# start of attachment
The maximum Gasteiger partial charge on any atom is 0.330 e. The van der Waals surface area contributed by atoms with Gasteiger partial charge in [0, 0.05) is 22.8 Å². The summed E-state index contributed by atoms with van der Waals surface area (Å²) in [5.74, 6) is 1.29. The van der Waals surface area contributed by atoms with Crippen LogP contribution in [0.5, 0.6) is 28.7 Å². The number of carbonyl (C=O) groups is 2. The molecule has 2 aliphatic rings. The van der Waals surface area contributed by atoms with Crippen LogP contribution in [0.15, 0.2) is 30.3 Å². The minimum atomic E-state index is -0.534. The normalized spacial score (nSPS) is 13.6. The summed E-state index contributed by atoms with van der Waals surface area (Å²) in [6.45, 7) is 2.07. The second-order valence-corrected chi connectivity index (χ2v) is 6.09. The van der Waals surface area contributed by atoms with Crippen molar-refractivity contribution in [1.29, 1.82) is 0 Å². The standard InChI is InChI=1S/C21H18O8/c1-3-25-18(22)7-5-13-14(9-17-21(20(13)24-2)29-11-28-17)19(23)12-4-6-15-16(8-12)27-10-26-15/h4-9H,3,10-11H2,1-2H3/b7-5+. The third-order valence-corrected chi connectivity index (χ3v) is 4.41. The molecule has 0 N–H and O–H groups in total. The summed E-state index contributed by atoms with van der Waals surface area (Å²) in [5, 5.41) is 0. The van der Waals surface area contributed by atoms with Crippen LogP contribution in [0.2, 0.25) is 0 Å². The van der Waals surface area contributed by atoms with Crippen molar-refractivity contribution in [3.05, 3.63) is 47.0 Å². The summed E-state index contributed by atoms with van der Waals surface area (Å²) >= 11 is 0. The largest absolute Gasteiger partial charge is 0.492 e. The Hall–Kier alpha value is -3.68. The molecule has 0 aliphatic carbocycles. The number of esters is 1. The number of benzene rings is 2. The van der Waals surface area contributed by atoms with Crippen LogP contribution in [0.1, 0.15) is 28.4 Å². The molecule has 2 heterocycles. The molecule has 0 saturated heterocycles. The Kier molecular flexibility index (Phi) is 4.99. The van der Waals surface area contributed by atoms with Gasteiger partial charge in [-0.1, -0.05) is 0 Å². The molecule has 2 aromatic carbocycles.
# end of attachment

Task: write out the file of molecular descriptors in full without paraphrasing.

The maximum Gasteiger partial charge on any atom is 0.330 e. The van der Waals surface area contributed by atoms with Gasteiger partial charge in [0, 0.05) is 22.8 Å². The summed E-state index contributed by atoms with van der Waals surface area (Å²) in [5.74, 6) is 1.29. The van der Waals surface area contributed by atoms with Crippen LogP contribution in [0.5, 0.6) is 28.7 Å². The number of carbonyl (C=O) groups is 2. The molecule has 2 aliphatic rings. The van der Waals surface area contributed by atoms with Crippen LogP contribution in [0.15, 0.2) is 30.3 Å². The minimum atomic E-state index is -0.534. The normalized spacial score (nSPS) is 13.6. The summed E-state index contributed by atoms with van der Waals surface area (Å²) in [6.45, 7) is 2.07. The second-order valence-corrected chi connectivity index (χ2v) is 6.09. The van der Waals surface area contributed by atoms with Crippen molar-refractivity contribution in [1.29, 1.82) is 0 Å². The standard InChI is InChI=1S/C21H18O8/c1-3-25-18(22)7-5-13-14(9-17-21(20(13)24-2)29-11-28-17)19(23)12-4-6-15-16(8-12)27-10-26-15/h4-9H,3,10-11H2,1-2H3/b7-5+. The third-order valence-corrected chi connectivity index (χ3v) is 4.41. The molecule has 0 N–H and O–H groups in total. The summed E-state index contributed by atoms with van der Waals surface area (Å²) in [5, 5.41) is 0. The van der Waals surface area contributed by atoms with Crippen LogP contribution in [0.2, 0.25) is 0 Å². The van der Waals surface area contributed by atoms with Crippen molar-refractivity contribution in [3.05, 3.63) is 47.0 Å². The summed E-state index contributed by atoms with van der Waals surface area (Å²) >= 11 is 0. The largest absolute Gasteiger partial charge is 0.492 e. The Hall–Kier alpha value is -3.68. The molecule has 0 aliphatic carbocycles. The number of esters is 1. The number of benzene rings is 2. The van der Waals surface area contributed by atoms with Crippen LogP contribution in [0.1, 0.15) is 28.4 Å². The molecule has 2 heterocycles. The molecule has 0 saturated heterocycles. The Kier molecular flexibility index (Phi) is 4.99. The van der Waals surface area contributed by atoms with Gasteiger partial charge in [-0.1, -0.05) is 0 Å². The molecule has 2 aromatic carbocycles.